Yes. I would have to say [SHARP-II] is a nonfederal sponsor, because most of the support for SHARP-II is from the state general fund, or GF. But for the first time it is required that there be an employer match. That level depends on the type of site. So public or government entities have a 10 percent match. Nonprofits have a 25 percent match. For-profits, which is another category available for the first time -- such as small privately-owned clinics -- have a 30 percent match. Both the nonprofits and for-profits have the opportunity for an application for a partial waiver of the employer match. Nonprofits get reduced to 10 percent, and for-profits could be reduced to 15 percent. That depends on documents that they would submit, but nonetheless, that opportunity is out there for those in harder straits. So, the support for SHARP-II comes mostly from the state general fund, but also required employer match.
For SHARP-I, 50 percent comes from federal HRSA-SLRP and 50 percent from non-federal -- this being state GF and the Alaska Mental Health Trust Authority, which has been very supportive of SHARP.Back to selected topics list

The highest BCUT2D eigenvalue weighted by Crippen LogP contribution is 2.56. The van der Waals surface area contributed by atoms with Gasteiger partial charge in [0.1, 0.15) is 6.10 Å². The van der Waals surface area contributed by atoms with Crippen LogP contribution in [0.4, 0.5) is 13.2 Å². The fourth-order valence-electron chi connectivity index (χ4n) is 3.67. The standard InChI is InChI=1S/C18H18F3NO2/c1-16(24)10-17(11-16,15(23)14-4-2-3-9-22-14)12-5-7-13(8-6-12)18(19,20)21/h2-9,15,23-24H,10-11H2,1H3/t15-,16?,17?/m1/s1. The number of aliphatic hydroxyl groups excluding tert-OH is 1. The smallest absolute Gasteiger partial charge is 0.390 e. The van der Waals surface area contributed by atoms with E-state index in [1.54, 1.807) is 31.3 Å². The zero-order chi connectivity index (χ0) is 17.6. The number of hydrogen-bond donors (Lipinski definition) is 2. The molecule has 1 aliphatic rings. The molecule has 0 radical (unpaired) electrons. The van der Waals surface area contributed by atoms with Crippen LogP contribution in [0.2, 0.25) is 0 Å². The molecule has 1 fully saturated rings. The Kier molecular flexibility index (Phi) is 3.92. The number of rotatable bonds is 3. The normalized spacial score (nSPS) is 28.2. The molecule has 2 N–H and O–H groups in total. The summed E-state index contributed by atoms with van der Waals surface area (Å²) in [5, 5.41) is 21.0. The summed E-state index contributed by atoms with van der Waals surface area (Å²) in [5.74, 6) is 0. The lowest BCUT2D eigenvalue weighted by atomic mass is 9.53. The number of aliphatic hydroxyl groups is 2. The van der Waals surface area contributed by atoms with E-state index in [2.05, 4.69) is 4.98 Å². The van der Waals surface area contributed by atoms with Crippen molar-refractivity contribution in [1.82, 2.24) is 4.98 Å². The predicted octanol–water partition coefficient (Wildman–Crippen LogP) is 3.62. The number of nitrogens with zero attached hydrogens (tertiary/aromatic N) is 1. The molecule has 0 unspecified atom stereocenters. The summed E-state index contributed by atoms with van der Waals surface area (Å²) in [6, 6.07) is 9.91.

SHARP: Recruitment or retention tool?AHPR:
Are there any quality standards or any other standards that the site or provider has to adhere to in order to get the direct incentive or loan repayment?
Yes, quite a few, as a matter of fact. There is a quarterly report, which is relatively short, and it's not HIPAA-sensitive, but it does have to do with patient counts by payer type and visitation counts. It also has to do with reporting the number of days of clinical work in a quarter, and there is one attestation regarding the portion of the work week that is in direct care. That's not for administration; it's for direct care clinical employees. There are a number of things that they have to assert, [for instance,] that they will take clients with Medicaid, Medicare, and clientele on a sliding fee or charity care basis for those unable to pay.
There are a number of requirements about how the contract is maintained, for example, the kinds of records available for inspection. In terms of the application itself, we do require that the site applicant be busy developing a recruitment and retention plan. The state is very interested in doing whatever we can to support development of those site recruitment and retention plans. I think there is a lot of interest in slowing down, by whatever means, the churn and burn that happens in many health care settings. So that's required. We are in a position to work with the individual site over time, so on application day, we may be able to provide some flexibility there and support over time. But they do need to have a recruitment and retention plan.